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  • Barry Schiller
    May 8, 2009 at 6:42 am

    Please send a e-flyer out on bike to work day by e-mail that can be forwarded to our various lists.

    I did notice that Warwick and East Greenwich town governments were encouraging their employees to bike that day. The city of Providence had it on their weekly e-newsletter.

    Anyone using the bike trains in the morning but worried about getting back in the afternoon should rememberthat all the buses have bike racks that might help them get back. Note there is no (beyond the regular fare) charge for using the racks.

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  • Anj Shaw
    May 13, 2009 at 7:26 am

    I am leading the Hope Valley to Providence "bike train", with stops in West Greenwich, West Warwick, and ending in Providence at Market Square. We come up route 3 to Division Street, over to New London Turnpike, and pick up the bike path off of Main Street, West Warwick. We take the bike path all the way up through Cranston to the Stop and Shop off route 10, then take Cranston St. past the armory into town. If you are interested in joining this bike train at any one of those points, please do not hesitate to email me –

    Please note that folks who want to bike from Hope Valley should be prepared with spare tubes, and have some level of bike fitness as it is a 30 mile ride. If you are picking up the train between West Greenwich and Providence, it is only 15 miles, 8 of which are on the bike path, and is relatively flat.

    The Hope Valley ride leaves I-95 exit 3 park and ride (on Kingstown Road, across from Job Lot) at 5:45 a.m., travels West on 138, and heads North on Route 3.

    The West Greenwich ride leaves exit 7 park and ride (on New London turnpike just off 95) at 7 a.m., and heads North on New London Turnpike into West Warwick, picking up the bike path at Artic crossing. There are convenience stores, gas stations and bus routes along this route in case of emergency.)

    Beginning riders are encouraged to join the bike train between West Greenwich and Providence.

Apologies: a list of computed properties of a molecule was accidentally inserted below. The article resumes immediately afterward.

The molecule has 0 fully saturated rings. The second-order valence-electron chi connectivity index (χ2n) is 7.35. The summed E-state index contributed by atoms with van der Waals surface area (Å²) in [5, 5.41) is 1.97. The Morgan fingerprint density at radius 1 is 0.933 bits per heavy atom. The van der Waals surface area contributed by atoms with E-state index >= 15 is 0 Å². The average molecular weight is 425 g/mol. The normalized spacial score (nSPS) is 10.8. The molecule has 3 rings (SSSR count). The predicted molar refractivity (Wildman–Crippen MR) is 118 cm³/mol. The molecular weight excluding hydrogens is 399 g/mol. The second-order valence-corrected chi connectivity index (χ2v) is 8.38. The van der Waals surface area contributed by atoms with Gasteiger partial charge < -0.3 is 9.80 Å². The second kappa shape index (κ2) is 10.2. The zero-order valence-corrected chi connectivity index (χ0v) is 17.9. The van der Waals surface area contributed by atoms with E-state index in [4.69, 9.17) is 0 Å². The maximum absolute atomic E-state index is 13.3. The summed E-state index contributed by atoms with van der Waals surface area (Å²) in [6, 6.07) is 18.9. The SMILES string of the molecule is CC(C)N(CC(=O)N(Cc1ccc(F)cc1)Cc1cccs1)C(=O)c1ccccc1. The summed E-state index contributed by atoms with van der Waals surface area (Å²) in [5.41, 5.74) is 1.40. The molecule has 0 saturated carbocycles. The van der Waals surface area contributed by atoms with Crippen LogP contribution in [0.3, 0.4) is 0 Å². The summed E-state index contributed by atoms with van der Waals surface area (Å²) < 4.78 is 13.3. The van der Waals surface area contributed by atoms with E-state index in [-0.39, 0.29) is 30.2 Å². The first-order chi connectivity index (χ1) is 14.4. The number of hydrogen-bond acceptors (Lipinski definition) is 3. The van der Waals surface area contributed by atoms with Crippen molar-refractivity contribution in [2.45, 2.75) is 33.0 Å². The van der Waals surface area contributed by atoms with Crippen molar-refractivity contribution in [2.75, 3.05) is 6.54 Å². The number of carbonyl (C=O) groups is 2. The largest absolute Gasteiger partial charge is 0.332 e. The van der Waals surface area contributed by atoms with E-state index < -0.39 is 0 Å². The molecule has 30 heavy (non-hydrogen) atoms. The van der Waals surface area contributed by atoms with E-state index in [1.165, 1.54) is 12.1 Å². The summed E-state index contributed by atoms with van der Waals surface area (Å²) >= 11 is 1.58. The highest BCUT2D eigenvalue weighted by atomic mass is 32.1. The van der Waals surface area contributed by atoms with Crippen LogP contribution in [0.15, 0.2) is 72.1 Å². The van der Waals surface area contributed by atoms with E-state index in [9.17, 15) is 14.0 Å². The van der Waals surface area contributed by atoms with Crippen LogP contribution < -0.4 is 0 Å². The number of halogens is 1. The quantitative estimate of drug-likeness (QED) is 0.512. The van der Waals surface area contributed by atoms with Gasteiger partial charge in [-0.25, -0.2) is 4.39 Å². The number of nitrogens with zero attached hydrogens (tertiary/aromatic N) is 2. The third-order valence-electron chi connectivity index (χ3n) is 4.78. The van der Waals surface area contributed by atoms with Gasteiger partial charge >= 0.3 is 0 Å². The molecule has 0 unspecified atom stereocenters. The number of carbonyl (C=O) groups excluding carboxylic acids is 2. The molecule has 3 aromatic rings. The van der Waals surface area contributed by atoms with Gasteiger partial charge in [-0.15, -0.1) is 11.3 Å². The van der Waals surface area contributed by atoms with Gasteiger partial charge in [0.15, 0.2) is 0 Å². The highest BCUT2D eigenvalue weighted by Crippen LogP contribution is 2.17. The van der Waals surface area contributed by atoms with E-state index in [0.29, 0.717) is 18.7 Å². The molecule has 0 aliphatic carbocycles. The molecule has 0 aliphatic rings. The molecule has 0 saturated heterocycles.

Hope to see you Friday! And if you can't do Friday, please note we will be doing the West Greenwich to Providence portion of this route EVERY Monday for the rest of May, June and July.

  • Bruce
    May 13, 2009 at 9:20 am

    Good job and thanks Anj!

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  • joanne
    May 14, 2009 at 7:08 am

    I would love to bike to work, but I don't even feel safe driving down Smith Steet into the city. If Providence(and the rest of RI) want people to use bikes for transportation, there needs to be a REAL effort to make biking safe on our city streets!

  • Anj Shaw
    May 14, 2009 at 8:25 am

    Hi Joanne,

    I would have agreed with you a few years ago. But having commuted by bike and learning bike-favorable routes into the city do exist (it just takes planning and awareness) I disagree that Providence is not bike-friendly. Certainly I would not advocate a small child or inexperienced rider to set out onto a busy city street and compete with the cars. There are certainly streets even I will not bicycle on – they are simply better suited to cars. However, where bicycling is encouraged (by green and white suggested bicycle route signs) it is certainly safe to ride, provided the rider educates him or herself on urban-specific cycling (it is different than riding on a bike path), obeys the law, wears bright clothing and uses caution and good sense. I ride all over Providence on busy streets and can tell you that Providence drivers tend to be more aware and careful with bicyclists than suburban and rural drivers.

    Planning and prep are key – if you're interested in trying it, hop on a bike train tomorrow or on summer Mondays, or contact any one of us bike train leaders for route information to try on your own. The state is interested in promoting safe passage for bicyclists – it's up to us as bicyclists to help advise them on what kinds of things need to be done to make this happen. Come on out and see how easy it is!

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  • May 15, 2009 at 6:57 am

    Biked to work (Providence Journal) today. Hoping to take the bike every Friday!